Town wins battle to reopen school after district shut it down
Students in the southeastern Minnesota town of Rollingstone have already learned an invaluable lesson before their local school reopens next year. Never give up, even when the powers that be close your school, sell off the building and insert a clause in the contract prohibiting it from being used as a school again.
Almost three years to the day that Winona Area Public Schools closed down Rollingstone’s elementary school, seemingly for good, a group of grassroots activists shared the good news with their neighbors on Facebook about reopening as a charter school.
We’ve been APPROVED! Thanks to all who have helped us get to this point. We look forward to the next steps in bringing back Rollingstone Community School!
The mayor, city council, parents and residents never accepted that outsiders on the Winona school board should be in a position to make such a consequential decision for their community. Their pride in the school never wavered.
Did you know, prior to closing in the spring 2018, RCS was a high achieving school that utilized a STEM model and experiential learning to achieve the states sixth highest reading scores!? The proposed school will utilize a similar model adding Art to become a STEAM model. We don’t mean to brag, but we’ve got some smarty pants alumni!
They immediately began planning a comeback, holding townhall meetings to galvanize support, buying back the building and encouraging involvement in a successful effort to turn over membership of the Winona school board.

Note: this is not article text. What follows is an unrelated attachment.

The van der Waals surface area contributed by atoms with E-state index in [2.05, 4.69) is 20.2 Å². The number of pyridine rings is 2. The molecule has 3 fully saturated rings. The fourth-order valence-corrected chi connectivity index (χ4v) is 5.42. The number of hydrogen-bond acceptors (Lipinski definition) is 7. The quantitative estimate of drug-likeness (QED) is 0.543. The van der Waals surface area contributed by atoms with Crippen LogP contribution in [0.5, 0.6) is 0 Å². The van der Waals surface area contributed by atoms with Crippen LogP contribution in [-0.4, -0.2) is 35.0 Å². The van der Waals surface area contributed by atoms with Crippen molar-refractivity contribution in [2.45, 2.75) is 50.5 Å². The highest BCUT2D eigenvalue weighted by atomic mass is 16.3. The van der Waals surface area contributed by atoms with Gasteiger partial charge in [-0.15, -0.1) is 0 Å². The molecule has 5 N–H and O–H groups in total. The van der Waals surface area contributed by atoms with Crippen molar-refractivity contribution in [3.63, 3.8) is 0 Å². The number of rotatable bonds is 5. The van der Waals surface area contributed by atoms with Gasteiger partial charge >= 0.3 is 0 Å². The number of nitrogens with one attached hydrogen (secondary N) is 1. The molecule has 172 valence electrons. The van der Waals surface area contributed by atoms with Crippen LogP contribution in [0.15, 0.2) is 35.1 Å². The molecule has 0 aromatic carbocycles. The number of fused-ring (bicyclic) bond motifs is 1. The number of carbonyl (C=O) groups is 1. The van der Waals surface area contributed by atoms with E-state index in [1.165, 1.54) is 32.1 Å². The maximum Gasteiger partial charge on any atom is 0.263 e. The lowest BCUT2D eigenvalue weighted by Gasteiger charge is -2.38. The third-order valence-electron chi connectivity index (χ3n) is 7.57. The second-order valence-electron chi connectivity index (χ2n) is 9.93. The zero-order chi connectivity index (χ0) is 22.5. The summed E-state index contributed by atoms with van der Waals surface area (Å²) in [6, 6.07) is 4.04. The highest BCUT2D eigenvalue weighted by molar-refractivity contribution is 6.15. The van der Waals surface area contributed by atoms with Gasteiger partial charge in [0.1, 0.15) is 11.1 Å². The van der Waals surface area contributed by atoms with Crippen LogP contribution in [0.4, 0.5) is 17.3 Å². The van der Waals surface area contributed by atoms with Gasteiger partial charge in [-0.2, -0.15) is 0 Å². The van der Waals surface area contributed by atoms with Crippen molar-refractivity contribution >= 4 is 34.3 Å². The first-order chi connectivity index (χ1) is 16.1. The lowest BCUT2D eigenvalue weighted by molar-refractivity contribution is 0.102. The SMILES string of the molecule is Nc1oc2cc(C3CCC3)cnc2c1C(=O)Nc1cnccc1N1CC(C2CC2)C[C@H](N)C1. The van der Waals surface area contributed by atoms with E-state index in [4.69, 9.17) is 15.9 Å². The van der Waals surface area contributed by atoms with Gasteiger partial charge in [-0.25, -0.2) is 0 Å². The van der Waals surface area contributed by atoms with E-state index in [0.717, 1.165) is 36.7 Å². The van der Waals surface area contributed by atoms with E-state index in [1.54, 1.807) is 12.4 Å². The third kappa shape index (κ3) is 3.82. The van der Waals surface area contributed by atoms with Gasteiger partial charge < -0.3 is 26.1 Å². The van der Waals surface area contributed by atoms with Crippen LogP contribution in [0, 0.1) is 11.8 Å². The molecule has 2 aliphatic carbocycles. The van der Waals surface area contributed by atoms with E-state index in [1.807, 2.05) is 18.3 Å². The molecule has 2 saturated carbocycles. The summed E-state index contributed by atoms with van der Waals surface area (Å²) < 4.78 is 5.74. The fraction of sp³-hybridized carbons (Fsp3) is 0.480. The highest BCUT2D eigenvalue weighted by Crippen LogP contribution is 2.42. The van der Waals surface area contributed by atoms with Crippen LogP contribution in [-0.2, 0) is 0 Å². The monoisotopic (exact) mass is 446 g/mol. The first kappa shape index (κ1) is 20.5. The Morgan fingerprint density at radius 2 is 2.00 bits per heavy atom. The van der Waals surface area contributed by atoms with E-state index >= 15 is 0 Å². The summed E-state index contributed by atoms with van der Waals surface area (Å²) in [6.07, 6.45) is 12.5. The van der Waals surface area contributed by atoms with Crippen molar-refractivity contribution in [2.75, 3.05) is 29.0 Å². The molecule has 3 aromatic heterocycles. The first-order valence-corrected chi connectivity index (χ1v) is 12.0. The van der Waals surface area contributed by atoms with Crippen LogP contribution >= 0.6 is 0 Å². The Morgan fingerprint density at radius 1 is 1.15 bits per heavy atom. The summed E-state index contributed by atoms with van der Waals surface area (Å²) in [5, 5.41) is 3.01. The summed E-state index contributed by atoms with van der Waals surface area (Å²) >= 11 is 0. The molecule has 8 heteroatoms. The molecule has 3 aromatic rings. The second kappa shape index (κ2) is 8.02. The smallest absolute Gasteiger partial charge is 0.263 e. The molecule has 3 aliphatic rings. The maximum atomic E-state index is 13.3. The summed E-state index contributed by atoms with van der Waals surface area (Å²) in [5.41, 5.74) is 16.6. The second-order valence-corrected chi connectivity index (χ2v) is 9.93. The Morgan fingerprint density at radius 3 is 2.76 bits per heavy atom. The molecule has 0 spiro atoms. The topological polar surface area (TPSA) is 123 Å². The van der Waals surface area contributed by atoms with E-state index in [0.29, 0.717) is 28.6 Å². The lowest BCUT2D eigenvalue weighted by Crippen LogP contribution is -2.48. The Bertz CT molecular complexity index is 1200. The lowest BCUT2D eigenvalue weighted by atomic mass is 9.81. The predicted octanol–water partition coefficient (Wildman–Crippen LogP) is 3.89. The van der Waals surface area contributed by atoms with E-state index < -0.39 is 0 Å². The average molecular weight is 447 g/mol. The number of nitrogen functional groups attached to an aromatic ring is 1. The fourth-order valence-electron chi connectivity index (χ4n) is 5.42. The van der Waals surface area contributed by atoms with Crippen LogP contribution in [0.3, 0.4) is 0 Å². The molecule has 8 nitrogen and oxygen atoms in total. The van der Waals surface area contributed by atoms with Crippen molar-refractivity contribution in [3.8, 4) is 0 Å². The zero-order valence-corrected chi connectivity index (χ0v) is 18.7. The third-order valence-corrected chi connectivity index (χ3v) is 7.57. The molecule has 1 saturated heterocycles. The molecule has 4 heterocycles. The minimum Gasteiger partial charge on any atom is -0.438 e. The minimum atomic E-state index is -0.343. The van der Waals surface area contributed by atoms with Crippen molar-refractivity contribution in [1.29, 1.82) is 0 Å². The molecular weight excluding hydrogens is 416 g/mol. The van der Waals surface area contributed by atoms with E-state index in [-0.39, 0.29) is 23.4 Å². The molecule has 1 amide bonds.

Ultimately, the Winona Post noted, their efforts were as much about preserving the town as the school that anchors it.
J.R. Larkie has felt a buzz around Rollingstone since the state of Minnesota recently approved the opening of a charter elementary school in the town’s community school building. Students could be attending classes there as soon as fall 2022. The school will be housed at the former site of Rollingstone Elementary School, which Winona Area Public Schools closed in 2018.
“The school in Rollingstone was kind of a hub. It was the heartbeat. When that got taken away, it hurt a lot of people,” Larkie, one of the new school’s organizers, said. “But we never gave up on that school. It’s taken three years to get it back to a school … And it’s taken a lot of hard work. But it’s been exciting the last few days, just being able to tell folks we’ve been approved.”
But the work of starting a new charter school from scratch has just gotten underway. And they don’t feel a need to do things the way the educational establishment expects.
In a shift from the typical organization of schools, Rollingstone Community School may not necessarily have administrators, Larkie and Seppa said. Instead of a principal, there would be a lead teacher, Seppa said. The idea of having a teacher committee or more senior teachers leading has also been discussed, Larkie said. “We’re really hoping to do something kind of a little bit different than the norm, kind of thinking outside the box,” he said. “As we know, education and society as a whole is always changing. And we don’t want to just do something because that’s how it’s always been done.” He added, “If you give teachers a voice, they’re going to tell you what they need and what the kids need to be successful.”
The Rollingstone Community School projects an initial enrollment of about 50 students, but expects more enrollees as word gets out about the high academic and civic expectations highlighted in their student pledge.
As a student of Rollingstone Community School, I promise to respect all people and all property. I will recognize the rights of others and know the difference between right and wrong. When I do this I will be a good citizen of my school, my community, and my country.